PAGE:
We’ve all been there. Sitting across from Friend A at the table, we tell her about our fight with Friend B and how she was so insensitive, but that we’re thankful that Friend A is always there for us. We look up at Friend A, expecting the understanding and sympathetic look we’re so grateful for, only to find that she’s Snapchatting.
It’s sad, but when I look around at restaurants, dinner tables, meetings and classes, I see lots of Friend As (A for Addict). In fact, I used to be Friend A. Not only Friend A, but Daughter A, Girlfriend A and Sister A.
However, when I realized that I hated being seen as Friend A by others, I finally stopped taking my phone out during conversations.
Sure, we all check our phones while we’re sitting around waiting for the shuttle, for class to start or for commercials to end. But during a face-to-face conversation, the only thing we should be waiting for is the other person’s next statement, which we won’t find by looking at our phones.
It’s awkward to talk to someone who’s texting someone else. You wonder if you should just wait for them to stop because if you continued speaking, you’d probably be met with a “Wait, what?” once you’ve finished anyway.
Our generation can certainly vouch for how messy text conversations can become, which is why we seek out face-to-face interactions. So, if you’re going to go out of your way to meet up with someone, make him or her feel like you actually want to be there. Pro tip: checking the likes on your latest Instagram is not the way to do that.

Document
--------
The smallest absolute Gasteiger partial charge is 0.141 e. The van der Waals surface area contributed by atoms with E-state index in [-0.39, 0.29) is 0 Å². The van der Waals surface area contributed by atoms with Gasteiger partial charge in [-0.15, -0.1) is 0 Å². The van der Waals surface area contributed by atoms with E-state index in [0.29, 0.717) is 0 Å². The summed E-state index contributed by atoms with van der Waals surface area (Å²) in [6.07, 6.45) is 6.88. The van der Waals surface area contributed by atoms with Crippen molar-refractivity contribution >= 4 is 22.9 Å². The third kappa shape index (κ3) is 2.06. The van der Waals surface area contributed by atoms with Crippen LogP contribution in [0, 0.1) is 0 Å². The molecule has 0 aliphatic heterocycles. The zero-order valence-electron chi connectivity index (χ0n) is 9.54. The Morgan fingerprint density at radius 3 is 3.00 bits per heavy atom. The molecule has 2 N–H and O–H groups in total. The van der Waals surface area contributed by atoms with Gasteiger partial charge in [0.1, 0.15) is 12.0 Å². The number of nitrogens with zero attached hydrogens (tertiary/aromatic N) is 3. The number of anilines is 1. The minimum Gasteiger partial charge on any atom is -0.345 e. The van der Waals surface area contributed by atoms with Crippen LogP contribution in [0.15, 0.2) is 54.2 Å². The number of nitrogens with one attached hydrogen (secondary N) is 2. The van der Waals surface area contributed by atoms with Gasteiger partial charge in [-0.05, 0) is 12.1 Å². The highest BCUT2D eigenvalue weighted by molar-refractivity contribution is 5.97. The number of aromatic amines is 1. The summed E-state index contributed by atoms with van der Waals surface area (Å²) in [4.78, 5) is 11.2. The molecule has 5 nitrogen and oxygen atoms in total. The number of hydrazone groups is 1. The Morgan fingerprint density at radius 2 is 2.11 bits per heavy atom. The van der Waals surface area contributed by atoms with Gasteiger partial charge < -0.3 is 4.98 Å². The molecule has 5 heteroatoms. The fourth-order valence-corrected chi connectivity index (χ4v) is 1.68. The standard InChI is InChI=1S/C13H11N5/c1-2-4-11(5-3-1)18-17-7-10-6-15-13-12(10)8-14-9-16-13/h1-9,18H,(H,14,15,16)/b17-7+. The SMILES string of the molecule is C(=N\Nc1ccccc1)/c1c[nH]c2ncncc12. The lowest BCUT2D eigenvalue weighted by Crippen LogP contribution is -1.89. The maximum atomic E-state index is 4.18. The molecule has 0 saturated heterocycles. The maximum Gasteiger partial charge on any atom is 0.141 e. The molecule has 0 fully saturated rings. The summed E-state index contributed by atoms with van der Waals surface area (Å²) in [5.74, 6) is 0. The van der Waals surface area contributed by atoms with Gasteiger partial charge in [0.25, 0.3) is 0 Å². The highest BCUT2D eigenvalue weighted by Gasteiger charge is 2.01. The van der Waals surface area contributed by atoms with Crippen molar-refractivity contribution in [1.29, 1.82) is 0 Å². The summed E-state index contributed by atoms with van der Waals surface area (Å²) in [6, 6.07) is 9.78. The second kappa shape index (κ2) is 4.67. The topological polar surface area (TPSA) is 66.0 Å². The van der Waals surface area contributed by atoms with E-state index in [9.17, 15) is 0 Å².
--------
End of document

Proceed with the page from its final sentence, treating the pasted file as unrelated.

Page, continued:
If you’re Friend A, you are unknowingly upsetting the people across from you who are pouring out their hearts while you are busy deciding between the “0 miles per hour” or temperature filters on Snapchat. Even if the person across the table isn’t spilling his deepest secrets out to you, there is something to be said about giving your full attention to the people you interact with. It’s almost pathetic how good I feel when I talk to someone who never looks at their phone because it’s such a rarity today.
I’ve found that it frustrates a lot of people to have conversations with a distracted person, but no one speaks up to their friends about it or curbs their own habits. If gymming is too ambitious of a New Year’s Resolution, consider being more mindful of your phone usage during conversations. If you’re feeling extra bold, call a friend out on his or her habits. Sometimes addicts just need a push to help them out of their old ways.
Try to leave your phone in your pocket or bag when talking to someone instead of placing it on the table where it can be a temptation. If your phone rings or vibrates and you must answer it, excuse yourself from the table or apologize before answering. You’ll be surprised at how pleased your company will be at your manners.
Don’t add to the stereotype of mindless millennials who text through life’s important moments. Remember, no one wants a Friend A.
Nayna Shah is a junior majoring in biology.
Featured photo courtesy Pixabay user dangquocbuu